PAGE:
On July 2, the Council of State of Turkey is expected to rule on the request to annul the presidential decree that turned Hagia Sophia into a museum in 1934, Law and Order reported.
Turkey wants the revocation of the decision of the Council of Ministers of November 24, 1934, by which Hagia Sophia was turned from a mosque into a museum.
At that date, Hagia Sophia no longer functioned as a mosque by Mustafa Kemal’s decision.
It is recalled that a few days ago, Turkish President Recep Tayyip Erdoğan ordered a change in the status of the Hagia Sophia as he allegedly proposed that it be officially designated a mosque, but still allow tourists to visit.
According to a recent report in the Turkish daily Hurriyet, speaking to his party’s Central Committee on Wednesday, the Turkish president said: “Hagia Sophia as a mosque can continue to receive tourists, as is the case with the Blue Mosque. That is why only our nation will decide.”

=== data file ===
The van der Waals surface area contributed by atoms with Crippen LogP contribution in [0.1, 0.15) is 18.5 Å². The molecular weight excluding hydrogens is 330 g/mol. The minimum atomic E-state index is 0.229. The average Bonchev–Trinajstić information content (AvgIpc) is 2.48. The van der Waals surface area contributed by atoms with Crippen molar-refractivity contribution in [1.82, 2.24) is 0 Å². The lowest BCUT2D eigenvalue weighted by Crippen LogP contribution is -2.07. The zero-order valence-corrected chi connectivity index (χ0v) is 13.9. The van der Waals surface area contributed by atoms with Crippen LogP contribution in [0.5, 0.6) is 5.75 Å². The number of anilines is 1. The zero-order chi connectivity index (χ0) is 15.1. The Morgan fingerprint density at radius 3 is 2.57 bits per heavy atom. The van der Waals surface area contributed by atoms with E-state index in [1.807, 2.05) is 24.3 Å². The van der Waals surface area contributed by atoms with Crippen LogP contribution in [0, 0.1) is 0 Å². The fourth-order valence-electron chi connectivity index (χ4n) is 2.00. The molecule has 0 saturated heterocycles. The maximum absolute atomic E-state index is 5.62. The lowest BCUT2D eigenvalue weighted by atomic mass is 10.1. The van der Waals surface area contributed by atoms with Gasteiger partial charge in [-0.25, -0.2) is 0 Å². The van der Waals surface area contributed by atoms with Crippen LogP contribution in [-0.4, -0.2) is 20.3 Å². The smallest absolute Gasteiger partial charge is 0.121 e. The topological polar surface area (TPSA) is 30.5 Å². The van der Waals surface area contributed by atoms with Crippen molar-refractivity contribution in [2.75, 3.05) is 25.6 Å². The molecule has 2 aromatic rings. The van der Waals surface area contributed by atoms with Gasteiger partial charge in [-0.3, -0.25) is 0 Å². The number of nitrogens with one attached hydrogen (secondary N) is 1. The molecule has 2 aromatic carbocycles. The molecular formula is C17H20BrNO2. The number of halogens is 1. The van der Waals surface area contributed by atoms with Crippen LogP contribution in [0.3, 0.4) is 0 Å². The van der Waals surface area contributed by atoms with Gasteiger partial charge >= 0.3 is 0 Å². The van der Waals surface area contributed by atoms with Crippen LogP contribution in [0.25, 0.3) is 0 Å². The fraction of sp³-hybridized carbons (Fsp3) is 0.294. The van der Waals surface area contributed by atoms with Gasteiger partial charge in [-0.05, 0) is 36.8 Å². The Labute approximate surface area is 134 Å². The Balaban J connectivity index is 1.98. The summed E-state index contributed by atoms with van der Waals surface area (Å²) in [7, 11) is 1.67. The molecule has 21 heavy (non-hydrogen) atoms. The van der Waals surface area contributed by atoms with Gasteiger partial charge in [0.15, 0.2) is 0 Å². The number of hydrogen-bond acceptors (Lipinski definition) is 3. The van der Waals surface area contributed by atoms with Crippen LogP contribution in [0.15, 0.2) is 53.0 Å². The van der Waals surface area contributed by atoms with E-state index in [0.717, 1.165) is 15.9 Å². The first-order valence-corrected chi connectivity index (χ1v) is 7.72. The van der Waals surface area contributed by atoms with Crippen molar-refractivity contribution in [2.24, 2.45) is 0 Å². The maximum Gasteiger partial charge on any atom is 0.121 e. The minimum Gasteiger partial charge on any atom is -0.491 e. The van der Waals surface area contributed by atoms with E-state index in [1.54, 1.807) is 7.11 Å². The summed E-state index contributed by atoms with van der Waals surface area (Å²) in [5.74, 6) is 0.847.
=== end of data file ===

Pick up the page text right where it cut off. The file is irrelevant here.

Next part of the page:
According to the same publication, Erdoğan asked his executives to do the relevant preparation. In fact, he called for the issue to be addressed with particular sensitivity and not to rush.
The State Council prosecutor however is asking for the case to be dismissed, stating that the use of Hagia Sophia as a museum falls within the discretion of the state and that no violation occurred during its conversion into a museum in 1934. However, the prosecutor’s opinion is not binding on the Council of State, which is why the 10th Division, which is dealing with the case, decided to reconsider the request to change the status of the Hagia Sophia in a mosque, appointing a judge for it for July 2.
Hagia Sophia was built in 537 but turned into a mosque following the Ottoman capture of Constantinople May 29, 1453. It was then turned into a museum in 1935 shortly after the collapse of the Ottoman Empire and the establishment of Turkish Republic.